Equity concerns

Online learning during the pandemic has exposed long-standing educational inequities. Not every student has internet access, computers or constant adult supervision.

In 2019, Atlanta Public Schools enacted an equity policy meant to close learning gaps and remove barriers. Superintendent Lisa Herring said she doesn’t know yet if pods will provide the benefit that some have suggested, but she acknowledged there “could be expanded disparities just based on the opportunity to have access to resources that others don’t.”

APS is trying to assist parents by coaching them on how they can support their children with virtual learning. Teachers and principals have received extensive training to improve online instruction, Herring said.

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This summer, Nikolai Pizarro de Jesus, a Clayton County mother and consultant who works with home schooling families, started a Facebook group for Black, indigenous and people of color-led pandemic pods. About 2,700 members use the site to connect, share costs and find educators who will provide an inclusive curriculum.

Deep inequities, tied to how schools are funded and zoned, predate the pandemic, she said.

“When people talk about, ‘Are affluent pods equitable?’ then it’s like we’re ignoring the fact that affluent districts are not equitable,” she said.

She has home-schooled her seventh grader for years. This fall, she plans to host a microschool at her house that gives a small group of students a chance to learn about environmentalism and social justice issues.

Within three days of APS announcing that it would begin the year with online learning, Teresa Shell’s Buckhead-based company Bespoke Tutoring fielded more than 40 requests to form pods serving roughly 200 students.

But as the first day of school approached, many parents made other arrangements. Some decided to hire less-expensive caregivers instead of teachers to oversee their children, Shell said. The shift came as parents realized many schools would have a more regimented approach to online learning than last spring.

Her company is running only a handful of full-day learning pods, she said. Instead, many parents signed up for one-on-one tutoring and after-school or weekend instruction, sometimes in small groups.

Eileen Price launched Learning Pods ATL after getting her start by running summer day-camps. The service has placed teachers in about five pods serving 25 students, most of whom are enrolled in public schools.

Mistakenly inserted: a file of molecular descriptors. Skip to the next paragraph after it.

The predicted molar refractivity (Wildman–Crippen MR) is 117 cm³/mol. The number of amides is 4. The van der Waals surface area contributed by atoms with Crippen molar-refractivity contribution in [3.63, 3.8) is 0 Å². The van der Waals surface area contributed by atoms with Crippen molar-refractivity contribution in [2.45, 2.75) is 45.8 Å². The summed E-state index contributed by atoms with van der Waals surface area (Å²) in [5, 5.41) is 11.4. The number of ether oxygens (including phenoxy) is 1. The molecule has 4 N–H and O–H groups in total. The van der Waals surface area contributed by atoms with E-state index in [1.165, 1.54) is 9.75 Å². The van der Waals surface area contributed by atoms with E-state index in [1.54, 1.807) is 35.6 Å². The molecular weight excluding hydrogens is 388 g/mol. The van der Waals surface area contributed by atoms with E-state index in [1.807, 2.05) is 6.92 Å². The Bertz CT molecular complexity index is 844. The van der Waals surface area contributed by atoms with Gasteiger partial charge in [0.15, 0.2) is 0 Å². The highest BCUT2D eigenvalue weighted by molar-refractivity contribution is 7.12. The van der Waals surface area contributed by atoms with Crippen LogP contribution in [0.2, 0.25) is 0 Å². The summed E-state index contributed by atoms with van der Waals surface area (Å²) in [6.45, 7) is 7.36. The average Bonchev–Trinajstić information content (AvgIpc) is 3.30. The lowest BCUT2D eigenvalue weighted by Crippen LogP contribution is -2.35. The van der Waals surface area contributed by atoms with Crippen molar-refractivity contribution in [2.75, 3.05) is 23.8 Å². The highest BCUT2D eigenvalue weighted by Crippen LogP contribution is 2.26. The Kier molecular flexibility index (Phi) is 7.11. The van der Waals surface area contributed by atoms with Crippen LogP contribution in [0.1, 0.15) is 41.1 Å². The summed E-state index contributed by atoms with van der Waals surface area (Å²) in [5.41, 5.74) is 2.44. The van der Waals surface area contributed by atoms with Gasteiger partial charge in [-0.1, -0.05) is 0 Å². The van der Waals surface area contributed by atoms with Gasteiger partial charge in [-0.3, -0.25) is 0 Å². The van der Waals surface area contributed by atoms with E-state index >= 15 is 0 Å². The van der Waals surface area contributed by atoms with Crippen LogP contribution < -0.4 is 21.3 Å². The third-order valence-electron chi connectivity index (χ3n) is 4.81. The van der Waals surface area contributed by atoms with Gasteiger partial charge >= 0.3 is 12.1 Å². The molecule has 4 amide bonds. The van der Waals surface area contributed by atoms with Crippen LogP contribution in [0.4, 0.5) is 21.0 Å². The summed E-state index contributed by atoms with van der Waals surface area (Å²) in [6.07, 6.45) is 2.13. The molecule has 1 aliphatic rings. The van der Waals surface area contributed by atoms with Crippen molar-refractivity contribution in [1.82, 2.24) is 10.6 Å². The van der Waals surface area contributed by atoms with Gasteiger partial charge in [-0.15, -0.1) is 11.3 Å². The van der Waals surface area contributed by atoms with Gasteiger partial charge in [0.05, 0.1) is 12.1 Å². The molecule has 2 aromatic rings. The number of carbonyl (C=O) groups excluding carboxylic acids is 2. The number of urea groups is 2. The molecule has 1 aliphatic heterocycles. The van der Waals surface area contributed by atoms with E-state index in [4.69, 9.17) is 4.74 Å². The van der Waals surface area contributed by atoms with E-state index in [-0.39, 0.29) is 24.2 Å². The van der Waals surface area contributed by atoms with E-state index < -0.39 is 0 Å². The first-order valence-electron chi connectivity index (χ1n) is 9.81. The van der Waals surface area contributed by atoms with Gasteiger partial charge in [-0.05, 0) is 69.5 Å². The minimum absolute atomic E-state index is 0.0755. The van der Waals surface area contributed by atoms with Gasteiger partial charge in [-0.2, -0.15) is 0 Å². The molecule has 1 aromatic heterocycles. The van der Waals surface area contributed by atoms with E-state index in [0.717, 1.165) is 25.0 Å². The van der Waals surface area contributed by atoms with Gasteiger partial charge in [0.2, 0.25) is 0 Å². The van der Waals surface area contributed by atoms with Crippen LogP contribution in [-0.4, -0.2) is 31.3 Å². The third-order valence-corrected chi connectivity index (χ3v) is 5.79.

The pod leader, who is tested monthly for COVID-19, helps students stay on track and provides extra support, including social and emotional learning, Price said.

Tracey Pruiett wanted to find a good fit for her second-grade son with special needs. Learning Pods ATL connected her with a group of four other DeKalb County boys. One mother hosts the pod in her basement, about a 10 minute drive from Pruiett’s house.

It costs $250 a week, but it frees up Pruiett, an attorney, and her husband, an information technology consultant, to work from home without interruption.

She said their jobs required them to cover for each other hour-by-hour last spring, a schedule that proved exhausting. She worried about her son slipping academically and wanted him to interact with other children.

“It’s been really good for him to have that structure and designated learning time,” she said.

Molly Paulson’s twin boys joined the middle school pod hosted at the Jenkins’ house. She wanted to give her two athletic sons more guidance during the day and a way to relieve stress by playing ball with other kids.

“When they don’t have those outlets like sports and clubs and hanging out with their friends after school it really is just concerning to me,” she said.

The family signed up on a trial basis, at a weekly fee of $600 for both boys. While a pod can offer a bit more fun, one of her sons has found it too distracting and stopped going every day, Paulson said. She plans to reassess what works best for the family after the first month.

Credit: Alyssa Pointer /

Credit: Alyssa Pointer /

During a recent school day, the podmates devoured their lunches in Jack Jenkins’ backyard. The boys had sketched in notebooks during art class and did lunges in the living room during physical education. They’d gone outside at every chance to play basketball.

“It’s not better than school, but it’s way better than, like, just being by ourselves,” Jack said.

Credit: Alyssa Pointer /

Credit: Alyssa Pointer /